When John Calipari recruits a point guard to come play for him, he is usually called upon to play right away and produce at a high level. It is usually his job to be the floor general, the team leader, and the face of the mighty Kentucky Wildcats. The team generally sinks or rises with this individual, only going as far as they can lead them. Next season, Tyler Ulis is the man coming in, heralded as the next great Calipari point guard. The only thing is, he won’t be starting. That job goes to Andrew Harrison, who decided to return to Kentucky for his sophomore season. For this reason, Ulis won’t be facing the normal pressures associated with Kentucky point guards, which is something that CBS sports touches on.
But that doesn’t mean he’s not going to have a major impact for Kentucky next season. In fact, the early word I’m hearing out of Lexington is that Ulis has been terrific for the Wildcats so far this summer. The 5-foot-9 floor general is a pass-first player who knows where to get his teammates the ball and has the rare chance to play big minutes for Calipari as a freshman but not have to be immediately inserted into the starting lineup. With Andrew and Aaron Harrison both deciding to bypass the NBA and return to school for their sophomore seasons, Kentucky is now actually operating like a normal college program where veterans start and freshman come along at their own pace as reserves. Since Kemp took the baton for Calipari at Memphis during the 2006-07 season, the list of point guards that have played for the most powerful coach in the sport goes as follows: Derrick Rose, Tyreke Evans, John Wall, Brandon Knight, Marquis Teague, Ryan Harrow, Andrew Harrison. Harrow (17.8 points last season), who left Lexington after one year to transfer to Georgia State, is the only player on that list not to have immediate success under Calipari. Everyone else in that group is currently in the NBA and Harrison figures to be there a year from now. There’s a different dynamic surrounding Ulis compared to his recent predecessors, but that doesn’t mean he’s not going to have an incredibly productive career for the Wildcats.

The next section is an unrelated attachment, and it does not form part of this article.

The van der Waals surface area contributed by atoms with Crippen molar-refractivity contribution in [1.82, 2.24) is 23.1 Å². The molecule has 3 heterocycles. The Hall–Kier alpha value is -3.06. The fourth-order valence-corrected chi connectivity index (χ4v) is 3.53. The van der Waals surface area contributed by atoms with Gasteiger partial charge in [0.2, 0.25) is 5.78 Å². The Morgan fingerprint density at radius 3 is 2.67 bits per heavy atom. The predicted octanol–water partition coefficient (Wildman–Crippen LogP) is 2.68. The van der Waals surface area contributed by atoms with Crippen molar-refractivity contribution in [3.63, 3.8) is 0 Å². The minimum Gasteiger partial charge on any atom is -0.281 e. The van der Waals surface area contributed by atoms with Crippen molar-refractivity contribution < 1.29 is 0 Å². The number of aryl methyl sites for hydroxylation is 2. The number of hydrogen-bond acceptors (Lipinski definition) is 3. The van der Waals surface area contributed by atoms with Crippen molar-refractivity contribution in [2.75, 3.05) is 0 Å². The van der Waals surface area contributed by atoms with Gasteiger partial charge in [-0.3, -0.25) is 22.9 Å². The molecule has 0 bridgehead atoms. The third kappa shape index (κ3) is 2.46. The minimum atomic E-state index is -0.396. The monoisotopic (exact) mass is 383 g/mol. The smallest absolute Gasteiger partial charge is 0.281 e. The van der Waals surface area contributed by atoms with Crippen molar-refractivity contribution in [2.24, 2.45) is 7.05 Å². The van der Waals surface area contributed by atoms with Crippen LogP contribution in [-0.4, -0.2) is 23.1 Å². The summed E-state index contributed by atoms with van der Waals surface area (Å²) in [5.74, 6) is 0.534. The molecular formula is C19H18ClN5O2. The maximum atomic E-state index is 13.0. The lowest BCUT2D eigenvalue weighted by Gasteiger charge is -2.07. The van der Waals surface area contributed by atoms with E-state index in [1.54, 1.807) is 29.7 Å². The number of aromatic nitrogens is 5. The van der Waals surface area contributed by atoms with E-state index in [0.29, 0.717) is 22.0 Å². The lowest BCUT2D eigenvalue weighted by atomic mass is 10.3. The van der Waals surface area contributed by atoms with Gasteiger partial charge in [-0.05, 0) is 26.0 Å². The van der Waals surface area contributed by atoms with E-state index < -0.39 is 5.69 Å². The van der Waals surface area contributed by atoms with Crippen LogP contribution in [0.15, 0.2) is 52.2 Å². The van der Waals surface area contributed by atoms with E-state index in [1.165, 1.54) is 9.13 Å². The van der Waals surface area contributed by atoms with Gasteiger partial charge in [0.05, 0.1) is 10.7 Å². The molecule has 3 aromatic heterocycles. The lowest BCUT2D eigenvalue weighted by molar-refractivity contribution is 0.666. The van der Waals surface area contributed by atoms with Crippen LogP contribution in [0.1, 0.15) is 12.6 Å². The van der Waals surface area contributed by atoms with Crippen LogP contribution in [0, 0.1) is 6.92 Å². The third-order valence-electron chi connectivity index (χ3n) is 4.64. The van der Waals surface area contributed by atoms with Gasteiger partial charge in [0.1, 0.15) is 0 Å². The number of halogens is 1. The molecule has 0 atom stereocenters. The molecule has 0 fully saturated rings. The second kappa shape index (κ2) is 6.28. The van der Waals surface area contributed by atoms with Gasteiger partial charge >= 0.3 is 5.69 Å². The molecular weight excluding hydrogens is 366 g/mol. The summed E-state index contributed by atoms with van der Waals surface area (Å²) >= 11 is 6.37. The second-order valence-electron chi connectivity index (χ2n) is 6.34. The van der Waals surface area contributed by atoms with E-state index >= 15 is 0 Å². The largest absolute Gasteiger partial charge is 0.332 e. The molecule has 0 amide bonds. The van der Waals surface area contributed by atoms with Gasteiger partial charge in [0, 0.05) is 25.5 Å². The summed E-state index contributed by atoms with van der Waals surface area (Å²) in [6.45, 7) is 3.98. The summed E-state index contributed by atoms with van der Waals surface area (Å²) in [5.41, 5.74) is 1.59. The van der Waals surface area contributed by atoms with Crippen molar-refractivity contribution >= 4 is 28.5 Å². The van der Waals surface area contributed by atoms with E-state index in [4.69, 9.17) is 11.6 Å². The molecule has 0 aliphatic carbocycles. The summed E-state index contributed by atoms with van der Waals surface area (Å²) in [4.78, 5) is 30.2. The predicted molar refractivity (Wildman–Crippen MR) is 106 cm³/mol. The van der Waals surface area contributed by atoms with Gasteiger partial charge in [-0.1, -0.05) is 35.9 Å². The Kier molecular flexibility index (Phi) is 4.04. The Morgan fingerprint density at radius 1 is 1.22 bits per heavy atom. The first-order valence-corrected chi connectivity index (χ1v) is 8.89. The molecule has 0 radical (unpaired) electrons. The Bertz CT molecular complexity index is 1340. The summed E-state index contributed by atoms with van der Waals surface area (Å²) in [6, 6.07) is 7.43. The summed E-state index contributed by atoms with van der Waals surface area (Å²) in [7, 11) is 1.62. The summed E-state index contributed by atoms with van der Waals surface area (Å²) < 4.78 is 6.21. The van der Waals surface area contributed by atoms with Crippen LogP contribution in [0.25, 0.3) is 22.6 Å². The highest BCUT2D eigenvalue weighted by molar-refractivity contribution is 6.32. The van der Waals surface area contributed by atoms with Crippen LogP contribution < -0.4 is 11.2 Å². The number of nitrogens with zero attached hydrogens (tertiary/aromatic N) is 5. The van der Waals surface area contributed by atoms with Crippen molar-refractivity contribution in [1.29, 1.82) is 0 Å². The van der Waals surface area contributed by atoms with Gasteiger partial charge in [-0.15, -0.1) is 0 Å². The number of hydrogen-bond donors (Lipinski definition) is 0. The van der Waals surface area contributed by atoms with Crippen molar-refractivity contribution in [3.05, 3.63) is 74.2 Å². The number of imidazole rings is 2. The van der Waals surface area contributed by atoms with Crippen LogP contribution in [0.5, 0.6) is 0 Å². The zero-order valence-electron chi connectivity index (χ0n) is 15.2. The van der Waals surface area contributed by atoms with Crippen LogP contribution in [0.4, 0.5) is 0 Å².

With the pressure off Ulis, he will be able to develop at his own rate. This will also start a backlog of point guards at Kentucky, which is something that will benefit the program in the long run. Consistency is the name of the game, and now that Calipari has Tyler Ulis, this game will begin to snowball in a way that was never thought possible. For Kentucky, this is a great thing. For the rest of college basketball, well…RIP.